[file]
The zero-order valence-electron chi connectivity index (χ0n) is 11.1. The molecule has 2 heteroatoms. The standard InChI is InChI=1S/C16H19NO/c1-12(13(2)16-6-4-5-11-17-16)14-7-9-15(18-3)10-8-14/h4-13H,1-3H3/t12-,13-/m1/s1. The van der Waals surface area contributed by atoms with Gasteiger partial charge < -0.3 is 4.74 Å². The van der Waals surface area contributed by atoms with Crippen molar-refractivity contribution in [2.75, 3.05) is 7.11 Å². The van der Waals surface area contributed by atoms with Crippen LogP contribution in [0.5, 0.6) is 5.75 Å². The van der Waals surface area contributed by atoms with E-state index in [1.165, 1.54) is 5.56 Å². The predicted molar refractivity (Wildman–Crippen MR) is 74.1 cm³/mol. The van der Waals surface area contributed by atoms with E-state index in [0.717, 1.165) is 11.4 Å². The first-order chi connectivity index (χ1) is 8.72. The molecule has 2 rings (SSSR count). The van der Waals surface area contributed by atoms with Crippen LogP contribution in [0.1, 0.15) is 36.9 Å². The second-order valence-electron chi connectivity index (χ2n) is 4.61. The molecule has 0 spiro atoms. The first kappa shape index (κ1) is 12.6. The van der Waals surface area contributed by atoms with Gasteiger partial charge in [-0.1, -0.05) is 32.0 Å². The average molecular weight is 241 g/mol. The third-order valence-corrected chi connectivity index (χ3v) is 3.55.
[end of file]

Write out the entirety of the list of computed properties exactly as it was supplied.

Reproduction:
The zero-order valence-electron chi connectivity index (χ0n) is 11.1. The molecule has 2 heteroatoms. The standard InChI is InChI=1S/C16H19NO/c1-12(13(2)16-6-4-5-11-17-16)14-7-9-15(18-3)10-8-14/h4-13H,1-3H3/t12-,13-/m1/s1. The van der Waals surface area contributed by atoms with Gasteiger partial charge < -0.3 is 4.74 Å². The van der Waals surface area contributed by atoms with Crippen molar-refractivity contribution in [2.75, 3.05) is 7.11 Å². The van der Waals surface area contributed by atoms with Crippen LogP contribution in [0.5, 0.6) is 5.75 Å². The van der Waals surface area contributed by atoms with E-state index in [1.165, 1.54) is 5.56 Å². The predicted molar refractivity (Wildman–Crippen MR) is 74.1 cm³/mol. The van der Waals surface area contributed by atoms with E-state index in [0.717, 1.165) is 11.4 Å². The first-order chi connectivity index (χ1) is 8.72. The molecule has 2 rings (SSSR count). The van der Waals surface area contributed by atoms with Crippen LogP contribution in [0.1, 0.15) is 36.9 Å². The second-order valence-electron chi connectivity index (χ2n) is 4.61. The molecule has 0 spiro atoms. The first kappa shape index (κ1) is 12.6. The van der Waals surface area contributed by atoms with Gasteiger partial charge in [-0.1, -0.05) is 32.0 Å². The average molecular weight is 241 g/mol. The third-order valence-corrected chi connectivity index (χ3v) is 3.55.